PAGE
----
No, the U.S. Is Not Greece, But...
Tom Slee: Intellectual Property and Capital-Biased Technological Change

On the Meaning of "Tax Cuts Must (Usually) Be Paid For"

L. Randall Wray writes:

[M]y inquiring mind wants to know why Brad is worrying about “funding” tax cuts…. Here I only examine the notion that you must “pay for” tax cuts by either higher taxes or lower spending…. No analogy is perfect…. Economists often use a bathtub analogy to explain stocks and flows: water runs into the bathtub from the faucet (in-flow) that fills the tub (stock), so long as the water running out of the drain (out-flow) is less than the water running into the tub. If we plug the drain, the water stops running out—so the in-flow fills the tub. Brad wonders how do we “fund” the reduced outflow? I think that is a nonsensical question. Now, he might instead have wondered: what do we do when the tub is full? Would it then make sense to open the drain, or to slow the flow from the faucet? Sure. But how is that “funding” the previously reduced outflow during the period in which we closed the drain?

The answer, IMHO, is that reducing the outflow--lowering tax collections--means that that date is closer at which the tub is full and we have to either open the drain (i.e., raise taxes) or slow the flow from the faucet (cut spending).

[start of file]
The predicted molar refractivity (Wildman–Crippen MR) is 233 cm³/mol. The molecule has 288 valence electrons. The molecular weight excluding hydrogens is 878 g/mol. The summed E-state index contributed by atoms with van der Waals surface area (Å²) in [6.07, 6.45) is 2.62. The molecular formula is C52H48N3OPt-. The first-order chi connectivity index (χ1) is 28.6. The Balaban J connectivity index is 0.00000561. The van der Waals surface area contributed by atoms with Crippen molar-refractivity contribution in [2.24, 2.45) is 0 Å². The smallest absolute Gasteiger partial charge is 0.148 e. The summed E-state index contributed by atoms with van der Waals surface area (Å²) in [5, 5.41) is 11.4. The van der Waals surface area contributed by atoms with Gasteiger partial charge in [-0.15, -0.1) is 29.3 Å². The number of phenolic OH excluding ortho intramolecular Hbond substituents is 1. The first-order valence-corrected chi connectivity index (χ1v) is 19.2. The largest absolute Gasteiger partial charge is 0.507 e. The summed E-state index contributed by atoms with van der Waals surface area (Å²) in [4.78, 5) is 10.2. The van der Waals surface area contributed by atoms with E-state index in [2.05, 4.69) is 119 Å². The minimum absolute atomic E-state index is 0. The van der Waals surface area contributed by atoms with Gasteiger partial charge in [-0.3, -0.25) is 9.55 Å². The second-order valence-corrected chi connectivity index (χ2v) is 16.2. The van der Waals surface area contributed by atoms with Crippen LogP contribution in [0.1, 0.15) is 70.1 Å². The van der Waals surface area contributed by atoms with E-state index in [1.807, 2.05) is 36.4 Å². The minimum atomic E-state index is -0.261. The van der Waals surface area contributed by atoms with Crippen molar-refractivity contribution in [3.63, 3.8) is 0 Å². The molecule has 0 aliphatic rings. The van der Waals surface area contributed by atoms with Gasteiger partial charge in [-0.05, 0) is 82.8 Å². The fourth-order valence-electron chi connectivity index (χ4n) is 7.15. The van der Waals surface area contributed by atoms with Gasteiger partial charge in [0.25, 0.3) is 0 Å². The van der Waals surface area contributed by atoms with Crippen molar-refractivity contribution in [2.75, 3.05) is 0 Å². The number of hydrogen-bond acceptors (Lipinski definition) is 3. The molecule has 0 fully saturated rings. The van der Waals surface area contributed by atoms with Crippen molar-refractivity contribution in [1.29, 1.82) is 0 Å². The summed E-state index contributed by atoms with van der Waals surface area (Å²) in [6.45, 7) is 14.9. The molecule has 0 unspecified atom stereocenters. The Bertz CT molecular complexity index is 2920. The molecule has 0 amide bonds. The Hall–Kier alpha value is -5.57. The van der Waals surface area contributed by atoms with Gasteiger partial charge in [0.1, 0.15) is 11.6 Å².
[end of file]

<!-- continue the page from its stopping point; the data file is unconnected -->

Randy continues:

Makes no sense to me…. Tax cuts today cannot be “paid for” later by tax increases or spending reductions. There could come a time in the future when we decide that aggregate demand is too high—perhaps sparking inflation. At that time we might raise taxes, or cut spending, or stimulate more production, or use non-price rationing, or institute wage and price controls, or… who knows? But if and when we take those actions, they do not “pay for” today’s tax cuts.

To this my response is: yes they do.

Cutting spending in the future when you would not otherwise have done so is paying for today’s tax cuts. Raising taxes in the future when you would not otherwise have done is is paying for today’s tax cuts. Introducing non-price rationing to diminish aggregate demand--as a way of telling people: “You know that money you loaned us and we promised to pay back with interest so that you could then spend it? Well, guess what? You can’t spend it!”--is paying for today’s tax cut with a rather sneaky future tax. And so are wage and price controls. And so is the implicit tax on holdings of government debt via explicit inflation.

Now the terms on which you pay in the future for today’s tax cuts are wildly variable, and it is the business of fiscal policy for the government to be a good steward for taxpayers and set things up so that the terms on which the government pays for what it does are as attractive as possible. And there certainly are times--like right now--when at the margin at least it looks as though additional government purchases are at least at the margin free, in what we hope is only a once-in-a-lifetime opportunity.

But odds are that the tub will fill. And odds are that larger government deficits over the next twenty years will bring the date at which the tub fills and policy has to change closer in time. And it would be only prudent to have a plan for how to push off the time at which we will have to deal with the full bathtub or at least to have a plan for how to deal with the full bathtub.